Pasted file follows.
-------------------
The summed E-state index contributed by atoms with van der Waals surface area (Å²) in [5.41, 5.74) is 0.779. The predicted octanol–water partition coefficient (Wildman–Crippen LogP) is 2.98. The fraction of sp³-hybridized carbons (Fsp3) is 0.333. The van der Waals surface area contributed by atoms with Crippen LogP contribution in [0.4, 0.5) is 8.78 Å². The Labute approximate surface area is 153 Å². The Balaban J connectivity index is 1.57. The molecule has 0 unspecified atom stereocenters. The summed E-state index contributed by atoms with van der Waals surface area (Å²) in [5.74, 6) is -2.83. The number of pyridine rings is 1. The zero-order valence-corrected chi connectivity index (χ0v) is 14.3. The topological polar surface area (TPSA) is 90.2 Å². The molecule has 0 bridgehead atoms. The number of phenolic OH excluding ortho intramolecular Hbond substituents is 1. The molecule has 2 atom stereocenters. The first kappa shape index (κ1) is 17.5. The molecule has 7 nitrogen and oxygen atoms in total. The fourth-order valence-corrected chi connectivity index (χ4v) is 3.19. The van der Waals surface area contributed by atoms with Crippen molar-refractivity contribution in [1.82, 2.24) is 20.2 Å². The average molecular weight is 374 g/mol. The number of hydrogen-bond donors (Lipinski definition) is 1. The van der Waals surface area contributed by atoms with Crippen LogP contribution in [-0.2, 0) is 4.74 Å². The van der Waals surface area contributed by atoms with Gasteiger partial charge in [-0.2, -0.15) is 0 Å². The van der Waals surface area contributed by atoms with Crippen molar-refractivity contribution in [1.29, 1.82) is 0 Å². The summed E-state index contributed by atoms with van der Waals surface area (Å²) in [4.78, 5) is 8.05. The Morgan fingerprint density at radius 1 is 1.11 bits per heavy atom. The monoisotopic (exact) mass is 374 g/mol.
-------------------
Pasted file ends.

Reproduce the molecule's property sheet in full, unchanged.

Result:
The summed E-state index contributed by atoms with van der Waals surface area (Å²) in [5.41, 5.74) is 0.779. The predicted octanol–water partition coefficient (Wildman–Crippen LogP) is 2.98. The fraction of sp³-hybridized carbons (Fsp3) is 0.333. The van der Waals surface area contributed by atoms with Crippen LogP contribution in [0.4, 0.5) is 8.78 Å². The Labute approximate surface area is 153 Å². The Balaban J connectivity index is 1.57. The molecule has 0 unspecified atom stereocenters. The summed E-state index contributed by atoms with van der Waals surface area (Å²) in [5.74, 6) is -2.83. The number of pyridine rings is 1. The zero-order valence-corrected chi connectivity index (χ0v) is 14.3. The topological polar surface area (TPSA) is 90.2 Å². The molecule has 0 bridgehead atoms. The number of phenolic OH excluding ortho intramolecular Hbond substituents is 1. The molecule has 2 atom stereocenters. The first kappa shape index (κ1) is 17.5. The molecule has 7 nitrogen and oxygen atoms in total. The fourth-order valence-corrected chi connectivity index (χ4v) is 3.19. The van der Waals surface area contributed by atoms with Crippen molar-refractivity contribution in [1.82, 2.24) is 20.2 Å². The average molecular weight is 374 g/mol. The number of hydrogen-bond donors (Lipinski definition) is 1. The van der Waals surface area contributed by atoms with Crippen LogP contribution in [-0.2, 0) is 4.74 Å². The van der Waals surface area contributed by atoms with Gasteiger partial charge in [-0.2, -0.15) is 0 Å². The van der Waals surface area contributed by atoms with Crippen molar-refractivity contribution in [1.29, 1.82) is 0 Å². The summed E-state index contributed by atoms with van der Waals surface area (Å²) in [4.78, 5) is 8.05. The Morgan fingerprint density at radius 1 is 1.11 bits per heavy atom. The monoisotopic (exact) mass is 374 g/mol.